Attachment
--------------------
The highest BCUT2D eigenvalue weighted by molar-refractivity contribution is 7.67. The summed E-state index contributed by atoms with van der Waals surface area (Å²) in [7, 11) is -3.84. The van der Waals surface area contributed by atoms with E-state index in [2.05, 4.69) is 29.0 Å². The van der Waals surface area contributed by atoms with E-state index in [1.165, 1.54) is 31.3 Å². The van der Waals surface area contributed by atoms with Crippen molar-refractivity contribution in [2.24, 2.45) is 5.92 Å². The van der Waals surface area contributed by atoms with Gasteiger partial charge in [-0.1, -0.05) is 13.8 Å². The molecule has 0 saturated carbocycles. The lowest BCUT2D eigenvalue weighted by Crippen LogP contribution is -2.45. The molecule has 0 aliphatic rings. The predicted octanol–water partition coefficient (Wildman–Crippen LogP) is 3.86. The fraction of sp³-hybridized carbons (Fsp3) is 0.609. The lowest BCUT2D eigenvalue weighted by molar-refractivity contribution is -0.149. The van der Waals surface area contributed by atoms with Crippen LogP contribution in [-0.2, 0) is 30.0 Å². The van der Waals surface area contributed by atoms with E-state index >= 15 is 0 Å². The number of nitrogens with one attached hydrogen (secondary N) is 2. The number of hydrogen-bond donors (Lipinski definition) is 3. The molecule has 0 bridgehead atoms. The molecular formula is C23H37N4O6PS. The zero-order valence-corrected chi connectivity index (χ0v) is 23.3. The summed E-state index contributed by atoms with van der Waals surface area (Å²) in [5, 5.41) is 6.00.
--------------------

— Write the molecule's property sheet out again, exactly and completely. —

The highest BCUT2D eigenvalue weighted by molar-refractivity contribution is 7.67. The summed E-state index contributed by atoms with van der Waals surface area (Å²) in [7, 11) is -3.84. The van der Waals surface area contributed by atoms with E-state index in [2.05, 4.69) is 29.0 Å². The van der Waals surface area contributed by atoms with E-state index in [1.165, 1.54) is 31.3 Å². The van der Waals surface area contributed by atoms with Crippen molar-refractivity contribution in [2.24, 2.45) is 5.92 Å². The van der Waals surface area contributed by atoms with Gasteiger partial charge in [-0.1, -0.05) is 13.8 Å². The molecule has 0 saturated carbocycles. The lowest BCUT2D eigenvalue weighted by Crippen LogP contribution is -2.45. The molecule has 0 aliphatic rings. The predicted octanol–water partition coefficient (Wildman–Crippen LogP) is 3.86. The fraction of sp³-hybridized carbons (Fsp3) is 0.609. The lowest BCUT2D eigenvalue weighted by molar-refractivity contribution is -0.149. The van der Waals surface area contributed by atoms with Crippen LogP contribution in [-0.2, 0) is 30.0 Å². The van der Waals surface area contributed by atoms with E-state index >= 15 is 0 Å². The number of nitrogens with one attached hydrogen (secondary N) is 2. The number of hydrogen-bond donors (Lipinski definition) is 3. The molecule has 0 bridgehead atoms. The molecular formula is C23H37N4O6PS. The zero-order valence-corrected chi connectivity index (χ0v) is 23.3. The summed E-state index contributed by atoms with van der Waals surface area (Å²) in [5, 5.41) is 6.00.